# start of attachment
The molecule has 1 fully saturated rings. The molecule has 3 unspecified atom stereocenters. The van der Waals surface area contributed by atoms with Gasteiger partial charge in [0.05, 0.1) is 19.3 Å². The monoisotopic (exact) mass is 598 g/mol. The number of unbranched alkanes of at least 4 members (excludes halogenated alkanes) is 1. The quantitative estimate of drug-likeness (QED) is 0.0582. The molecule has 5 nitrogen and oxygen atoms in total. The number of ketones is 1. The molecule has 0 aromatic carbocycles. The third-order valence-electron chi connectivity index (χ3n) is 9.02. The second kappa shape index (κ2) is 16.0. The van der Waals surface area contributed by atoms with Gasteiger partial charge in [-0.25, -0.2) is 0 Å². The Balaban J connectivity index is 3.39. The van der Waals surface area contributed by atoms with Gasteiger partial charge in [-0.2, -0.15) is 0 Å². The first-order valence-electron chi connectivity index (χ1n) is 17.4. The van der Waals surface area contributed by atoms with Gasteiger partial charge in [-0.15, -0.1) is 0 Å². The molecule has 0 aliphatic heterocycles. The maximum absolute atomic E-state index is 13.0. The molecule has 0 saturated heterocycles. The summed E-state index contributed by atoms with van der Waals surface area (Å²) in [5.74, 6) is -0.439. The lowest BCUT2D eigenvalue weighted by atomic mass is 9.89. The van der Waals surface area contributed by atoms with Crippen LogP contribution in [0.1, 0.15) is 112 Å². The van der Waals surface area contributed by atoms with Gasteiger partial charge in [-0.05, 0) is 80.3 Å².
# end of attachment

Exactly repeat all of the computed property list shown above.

The molecule has 1 fully saturated rings. The molecule has 3 unspecified atom stereocenters. The van der Waals surface area contributed by atoms with Gasteiger partial charge in [0.05, 0.1) is 19.3 Å². The monoisotopic (exact) mass is 598 g/mol. The number of unbranched alkanes of at least 4 members (excludes halogenated alkanes) is 1. The quantitative estimate of drug-likeness (QED) is 0.0582. The molecule has 5 nitrogen and oxygen atoms in total. The number of ketones is 1. The molecule has 0 aromatic carbocycles. The third-order valence-electron chi connectivity index (χ3n) is 9.02. The second kappa shape index (κ2) is 16.0. The van der Waals surface area contributed by atoms with Gasteiger partial charge in [-0.25, -0.2) is 0 Å². The Balaban J connectivity index is 3.39. The van der Waals surface area contributed by atoms with Gasteiger partial charge in [-0.2, -0.15) is 0 Å². The first-order valence-electron chi connectivity index (χ1n) is 17.4. The van der Waals surface area contributed by atoms with Gasteiger partial charge in [-0.15, -0.1) is 0 Å². The molecule has 0 aliphatic heterocycles. The maximum absolute atomic E-state index is 13.0. The molecule has 0 saturated heterocycles. The summed E-state index contributed by atoms with van der Waals surface area (Å²) in [5.74, 6) is -0.439. The lowest BCUT2D eigenvalue weighted by atomic mass is 9.89. The van der Waals surface area contributed by atoms with Crippen LogP contribution in [0.1, 0.15) is 112 Å². The van der Waals surface area contributed by atoms with Gasteiger partial charge in [-0.05, 0) is 80.3 Å².